The Olympics’ Ban On Swim Caps Is Racist And Here’s Why

With the Olympics being one of the most important events in the entire country, it has a very strict set of rules and guidelines in place to ensure that the events are fairly judged and that each athlete has a fair advantage. However, one recent ruling that Olympic officials have made might not be as fair as one might think.

Not too long ago, the Olympics announced the ban of “Soul Caps”, a brand of swim caps designed specifically to cater to the needs of Black swimmers. The brand company specialized in extra-large swimming caps, which helped in protecting the thick, curly natural hair, as well as the protective hairstyles (like dreadlocks, braids, and weaves) from getting wet.

However, members of FINA, the international governing board of swimming, rejected the use of Soul Caps during this year’s Tokyo Olympics, saying that the caps don’t follow the “natural form of the head”, and ergo, aren’t suitable for use during the swimming events.

Several people swimming in an Olympic swimming po

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Unsurprisingly, a lot of people, specifically people of color, are understandably upset. While it would be understandable if the Olympics simply didn’t want some athletes to have an unfair advantage over other athletes, that’s the real kicker: officials did not give a valid reason or explanation about whether Soul Caps would give swimmers an advantage or not. They simply made an announcement that they weren’t allowed, and that was the final word.

People are calling the ruling a blatant display of “scientific racism”. Why is that? Because Soul Caps were only being used by a certain group of people: Black people. They would be the only people who would suffer from the ban, as they would have no way to protect their natural hair.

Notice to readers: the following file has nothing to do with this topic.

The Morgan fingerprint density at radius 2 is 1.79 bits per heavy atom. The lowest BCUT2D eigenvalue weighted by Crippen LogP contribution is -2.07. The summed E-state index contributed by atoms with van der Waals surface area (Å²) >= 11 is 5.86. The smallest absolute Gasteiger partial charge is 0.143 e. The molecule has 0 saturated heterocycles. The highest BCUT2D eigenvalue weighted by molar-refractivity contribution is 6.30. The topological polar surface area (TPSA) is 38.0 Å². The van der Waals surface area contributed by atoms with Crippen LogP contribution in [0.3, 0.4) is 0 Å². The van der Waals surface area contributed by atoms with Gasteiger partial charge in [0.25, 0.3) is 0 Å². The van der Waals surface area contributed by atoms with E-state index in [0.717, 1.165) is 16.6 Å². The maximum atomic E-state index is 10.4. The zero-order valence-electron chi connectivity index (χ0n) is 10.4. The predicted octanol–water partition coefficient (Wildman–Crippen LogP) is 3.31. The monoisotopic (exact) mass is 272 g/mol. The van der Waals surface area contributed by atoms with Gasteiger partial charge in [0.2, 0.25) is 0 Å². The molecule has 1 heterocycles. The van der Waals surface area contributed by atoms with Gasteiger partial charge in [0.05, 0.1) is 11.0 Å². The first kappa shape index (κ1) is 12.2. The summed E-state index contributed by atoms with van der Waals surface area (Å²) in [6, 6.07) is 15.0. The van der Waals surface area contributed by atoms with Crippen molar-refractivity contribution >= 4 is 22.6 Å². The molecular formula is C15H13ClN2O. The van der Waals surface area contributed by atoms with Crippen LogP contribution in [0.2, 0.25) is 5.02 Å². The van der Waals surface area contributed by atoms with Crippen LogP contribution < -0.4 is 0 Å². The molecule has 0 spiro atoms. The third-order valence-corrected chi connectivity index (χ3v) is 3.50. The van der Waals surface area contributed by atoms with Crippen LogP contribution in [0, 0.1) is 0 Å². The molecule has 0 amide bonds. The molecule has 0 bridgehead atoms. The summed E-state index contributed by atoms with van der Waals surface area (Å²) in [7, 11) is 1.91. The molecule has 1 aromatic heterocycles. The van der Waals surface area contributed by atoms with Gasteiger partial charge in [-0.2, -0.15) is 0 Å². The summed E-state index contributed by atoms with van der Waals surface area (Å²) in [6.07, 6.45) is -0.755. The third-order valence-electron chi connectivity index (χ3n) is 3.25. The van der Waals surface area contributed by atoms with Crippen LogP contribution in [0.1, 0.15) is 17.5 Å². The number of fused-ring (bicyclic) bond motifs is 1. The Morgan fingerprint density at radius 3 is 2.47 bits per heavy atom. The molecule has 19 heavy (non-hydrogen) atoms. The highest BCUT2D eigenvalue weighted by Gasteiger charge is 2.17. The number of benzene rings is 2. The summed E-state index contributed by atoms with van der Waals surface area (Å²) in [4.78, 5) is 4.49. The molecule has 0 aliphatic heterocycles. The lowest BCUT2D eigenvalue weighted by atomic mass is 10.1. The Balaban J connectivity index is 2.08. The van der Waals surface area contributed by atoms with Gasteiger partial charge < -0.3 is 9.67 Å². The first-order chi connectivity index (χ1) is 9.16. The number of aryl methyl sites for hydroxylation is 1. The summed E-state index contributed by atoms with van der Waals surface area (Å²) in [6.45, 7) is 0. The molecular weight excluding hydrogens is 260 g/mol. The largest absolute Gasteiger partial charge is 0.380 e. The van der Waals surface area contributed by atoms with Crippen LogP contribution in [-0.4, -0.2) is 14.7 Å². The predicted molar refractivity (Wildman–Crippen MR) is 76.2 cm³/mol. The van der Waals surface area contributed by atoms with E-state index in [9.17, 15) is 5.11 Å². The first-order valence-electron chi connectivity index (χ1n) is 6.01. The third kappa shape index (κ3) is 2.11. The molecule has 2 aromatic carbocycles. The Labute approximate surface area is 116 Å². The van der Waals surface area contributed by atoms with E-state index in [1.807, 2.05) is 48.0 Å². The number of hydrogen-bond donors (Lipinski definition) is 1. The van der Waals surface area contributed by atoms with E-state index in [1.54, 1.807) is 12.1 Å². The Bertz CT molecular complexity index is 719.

FINA’s official statement of the matter only seemed to make things worse, as they went on to say that the reason for their ruling was that elite athletes have “never used, neither require to use, caps of such size.”

This is a very damaging way of stating their point, as FINA’s wording only goes to suggest that their idea of an “elite athlete” doesn’t match the characteristics of a person of color, thereby cementing the theory that their decision was based on racial standing alone, without any form of valid scientific evidence.

People sitting in the stands of a stadium with an Olympic swimming pool

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This ruling could have also have a dangerous ripple effect on the future diversification of the Olympic swimming circuit, as this decision could end up discouraging young and aspiring Black athletes from competing in the sport at all.

Other recent events of Black athletes being targeting include Sha’Carri Richardson being disqualified from the games because of a false cannabis test, as well as runners Christine Mboma and Beatrice Masilingi being disqualified from the 400m event for having testosterone levels that surpassed International Olympics Committee regulations, so a ruling like this isn’t exactly new material, but that is no reason to not still be understandably upset about a development like this.

the Olympics are supposed to signify togetherness as athletes compete to represent their countries, but a ruling like this will only hurt our future Olympic events, as will as widen the already-wide gap between different races.

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